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When it comes to finding out about a legitimate inheritance, initial contact is unlikely to come through your email inbox, says Toronto estates and trusts lawyer Suzana Popovic-Montag.
In one recent situation, an Ontario woman in her 40s believed she was going to collect a $12-million offshore inheritance after receiving a random email.
Instead, police say she was bilked out of more than $200,000 in “fees,” which have not been recovered. Read Toronto Star Story
Popovic-Montag, managing partner at Hull & Hull LLP says that unfortunately, she has heard of these types of scams many times before. “We have been contacted by several people, and even some of our own lawyers have been contacted by email, advising of their inheritance. In our view, we do not believe that any legitimate initial contact would be made at first instance in this manner,” she says.
The reason, she explains, is that email addresses are not public knowledge.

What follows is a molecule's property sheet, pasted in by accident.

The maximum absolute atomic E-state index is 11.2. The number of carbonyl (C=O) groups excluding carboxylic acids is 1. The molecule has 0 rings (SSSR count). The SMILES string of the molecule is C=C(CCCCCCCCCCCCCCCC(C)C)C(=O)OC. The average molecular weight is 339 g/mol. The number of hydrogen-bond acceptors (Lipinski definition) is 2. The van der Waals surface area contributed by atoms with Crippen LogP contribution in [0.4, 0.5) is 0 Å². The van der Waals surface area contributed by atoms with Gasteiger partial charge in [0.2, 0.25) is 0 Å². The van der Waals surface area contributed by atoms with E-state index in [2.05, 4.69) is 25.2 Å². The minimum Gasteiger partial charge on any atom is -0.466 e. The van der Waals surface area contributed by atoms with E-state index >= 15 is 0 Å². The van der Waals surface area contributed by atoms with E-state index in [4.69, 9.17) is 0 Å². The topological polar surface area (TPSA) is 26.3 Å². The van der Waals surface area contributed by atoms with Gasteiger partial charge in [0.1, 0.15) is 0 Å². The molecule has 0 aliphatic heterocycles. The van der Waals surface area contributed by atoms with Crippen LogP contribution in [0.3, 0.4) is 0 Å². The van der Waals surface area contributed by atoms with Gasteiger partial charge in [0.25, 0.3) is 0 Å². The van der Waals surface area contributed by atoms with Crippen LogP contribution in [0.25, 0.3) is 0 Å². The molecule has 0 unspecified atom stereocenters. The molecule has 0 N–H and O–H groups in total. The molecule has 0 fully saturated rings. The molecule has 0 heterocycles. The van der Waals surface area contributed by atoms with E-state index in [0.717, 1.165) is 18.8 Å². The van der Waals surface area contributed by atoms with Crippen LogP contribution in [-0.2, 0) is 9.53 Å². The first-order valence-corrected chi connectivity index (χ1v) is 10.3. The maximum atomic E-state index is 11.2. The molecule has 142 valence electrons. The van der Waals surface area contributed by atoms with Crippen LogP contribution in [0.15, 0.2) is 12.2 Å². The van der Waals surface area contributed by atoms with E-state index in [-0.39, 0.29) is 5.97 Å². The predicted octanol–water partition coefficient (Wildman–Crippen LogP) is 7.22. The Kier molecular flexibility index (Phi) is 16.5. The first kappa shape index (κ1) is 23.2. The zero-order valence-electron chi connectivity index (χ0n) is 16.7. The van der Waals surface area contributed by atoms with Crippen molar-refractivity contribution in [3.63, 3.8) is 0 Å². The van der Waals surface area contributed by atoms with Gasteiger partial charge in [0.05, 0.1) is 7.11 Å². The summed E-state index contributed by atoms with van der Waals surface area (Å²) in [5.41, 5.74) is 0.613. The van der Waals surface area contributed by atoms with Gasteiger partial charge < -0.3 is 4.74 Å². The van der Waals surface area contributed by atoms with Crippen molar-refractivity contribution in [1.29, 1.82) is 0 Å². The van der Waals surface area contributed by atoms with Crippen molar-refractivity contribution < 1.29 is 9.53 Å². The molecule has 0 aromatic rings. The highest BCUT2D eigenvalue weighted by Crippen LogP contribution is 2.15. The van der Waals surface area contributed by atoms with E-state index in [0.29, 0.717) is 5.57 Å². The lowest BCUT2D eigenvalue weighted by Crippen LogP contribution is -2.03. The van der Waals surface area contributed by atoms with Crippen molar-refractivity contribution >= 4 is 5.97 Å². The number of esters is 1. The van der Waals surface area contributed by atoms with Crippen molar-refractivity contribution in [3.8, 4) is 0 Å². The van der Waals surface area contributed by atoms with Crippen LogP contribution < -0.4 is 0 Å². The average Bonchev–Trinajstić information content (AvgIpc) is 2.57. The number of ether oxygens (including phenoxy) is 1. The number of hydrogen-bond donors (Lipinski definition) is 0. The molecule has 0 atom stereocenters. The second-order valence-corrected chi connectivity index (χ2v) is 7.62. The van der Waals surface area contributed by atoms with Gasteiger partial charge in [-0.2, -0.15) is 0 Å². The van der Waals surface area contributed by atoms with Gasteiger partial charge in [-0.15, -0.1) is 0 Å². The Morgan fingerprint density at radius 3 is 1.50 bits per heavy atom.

While email scams may not be on the rise, they may simply be replacing more traditional scams, such as those conducted by mail or by phone, says Popovic-Montag.
She cautions people who get an email saying they are set to receive an inheritance not to provide any confidential information.
“If the contact is genuine, they should be able to provide you with information themselves. At a minimum, there should be no ‘tax’ or ‘fee’ associated with such contact or payment of the alleged ‘inheritance,’” she says.
“Someone with expertise in the area of wills and in the proper jurisdiction should be consulted,” she adds.
As a rule, says Popovic-Montag, if it sounds too good to be true, it probably is. “And if the email address is not specific, but generic in any sense at all, I would recommend against responding,” she says.